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This week we’ll discuss some of the reasons, some understandable, some much less so, and completely bizarre, that have driven parents to disinherit their children. As we have touched on in other blogs, the law in BC requires that a will discharge the will-maker’s moral duty to make adequate provision for their spouse and their children. This law is the most generous in Canada in this regard. To overcome this moral duty and disinherit a spouse or a child in a way that the courts won’t interfere with, the will maker needs to have both valid and rational reasons. This means the reasons have to be both true and logically connected to the disinheritance.
Untrue reasons stated for disinheritance tend to have common themes that return again and again, such as imagined drug addictions or criminal histories, a parent’s mistaken belief that a child is very wealthy, or even conspiracies to steal the will-maker’s possessions. Less common however, are the cases where the will-maker said their estate needed to be left to other needy relatives who turned out to simply not exist, or where the testator believed people had conspired to pump poison gas into his apartment.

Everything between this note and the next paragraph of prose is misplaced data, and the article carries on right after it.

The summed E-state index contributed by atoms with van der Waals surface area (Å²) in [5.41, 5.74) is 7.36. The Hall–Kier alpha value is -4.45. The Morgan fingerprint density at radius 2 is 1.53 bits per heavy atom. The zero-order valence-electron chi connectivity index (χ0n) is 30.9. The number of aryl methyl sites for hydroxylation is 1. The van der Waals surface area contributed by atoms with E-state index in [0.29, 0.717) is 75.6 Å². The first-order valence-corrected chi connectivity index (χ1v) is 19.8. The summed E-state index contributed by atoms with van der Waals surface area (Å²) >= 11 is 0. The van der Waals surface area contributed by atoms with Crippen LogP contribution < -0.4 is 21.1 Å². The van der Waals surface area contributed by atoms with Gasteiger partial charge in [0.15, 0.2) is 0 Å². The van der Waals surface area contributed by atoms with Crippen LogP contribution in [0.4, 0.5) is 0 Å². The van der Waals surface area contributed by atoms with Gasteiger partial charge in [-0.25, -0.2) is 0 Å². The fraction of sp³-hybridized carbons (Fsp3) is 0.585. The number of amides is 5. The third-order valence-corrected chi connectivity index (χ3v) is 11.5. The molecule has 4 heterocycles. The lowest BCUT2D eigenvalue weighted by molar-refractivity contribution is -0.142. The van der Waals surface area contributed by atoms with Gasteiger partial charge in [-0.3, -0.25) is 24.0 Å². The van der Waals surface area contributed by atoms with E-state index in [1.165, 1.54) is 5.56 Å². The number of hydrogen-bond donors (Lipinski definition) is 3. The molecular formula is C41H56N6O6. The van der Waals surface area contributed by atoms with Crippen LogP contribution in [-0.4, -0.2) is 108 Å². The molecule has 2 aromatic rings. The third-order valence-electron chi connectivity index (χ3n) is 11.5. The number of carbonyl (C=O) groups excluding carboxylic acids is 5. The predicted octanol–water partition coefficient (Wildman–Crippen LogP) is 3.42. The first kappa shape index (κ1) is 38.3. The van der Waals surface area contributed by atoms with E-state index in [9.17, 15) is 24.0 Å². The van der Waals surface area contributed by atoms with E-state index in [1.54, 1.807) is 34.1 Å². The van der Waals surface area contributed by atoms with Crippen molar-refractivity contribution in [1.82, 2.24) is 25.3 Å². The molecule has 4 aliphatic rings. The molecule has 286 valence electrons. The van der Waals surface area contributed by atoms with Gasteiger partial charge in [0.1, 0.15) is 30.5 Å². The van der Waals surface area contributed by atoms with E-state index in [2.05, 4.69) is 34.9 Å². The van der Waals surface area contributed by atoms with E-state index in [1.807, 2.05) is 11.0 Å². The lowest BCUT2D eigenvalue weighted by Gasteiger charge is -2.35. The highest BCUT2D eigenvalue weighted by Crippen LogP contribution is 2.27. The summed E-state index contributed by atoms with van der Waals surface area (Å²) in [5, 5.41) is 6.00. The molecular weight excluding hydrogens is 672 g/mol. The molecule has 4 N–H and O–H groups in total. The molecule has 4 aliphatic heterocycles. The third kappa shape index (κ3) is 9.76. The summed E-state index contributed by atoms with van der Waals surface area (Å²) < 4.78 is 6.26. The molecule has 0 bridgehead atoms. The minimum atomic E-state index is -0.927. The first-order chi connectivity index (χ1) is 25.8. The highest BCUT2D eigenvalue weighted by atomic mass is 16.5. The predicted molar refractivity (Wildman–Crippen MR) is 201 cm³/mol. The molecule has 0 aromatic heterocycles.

Beyond being true or not, the reason also has to be rational. The mother whose son grew marijuana on her property leading to her arrest and conviction for drug possession was found to have had rational reasons for leaving him out of her estate. On the other hand, the mother who disinherited her son because he failed to fix the fridge in her apartment was not held to have rational reasons for excluding her son out of the estate.
There are also reasons for disinheriting a family member that may be both true and have a rational connection to disinheritance that have been found to be simply inconsistent with modern Canadian social values. The courts, for example, will clearly not uphold the wills of parents who disinherit their children for their sexual orientation. There are also some cultural norms that will not be upheld either, such as the custom of providing only for sons to the exclusion of daughters. Lastly, a child who marries someone of a different race, or religion, or nationality can still expect to share in their parent’s estate.
We know that the issue of testamentary freedom always gets our viewers thinking, so I’d invite you to share your thoughts or your own stories of strange disinheritance with us.
I hope you have learned something about estate law in BC from this blog. Please feel free to like us on Facebook, follow us on Twitter and subscribe to our YouTube channel to receive notice of our future weekly video blogs on the law.
Andrew Broadley is an associate lawyer at League and Williams who practices in the areas of estate litigation and personal injury. If you have an estate dispute you would like to discuss, we offer free consultations and may be contacted through our offices at 250-888-0002 or via email at firstname.lastname@example.org.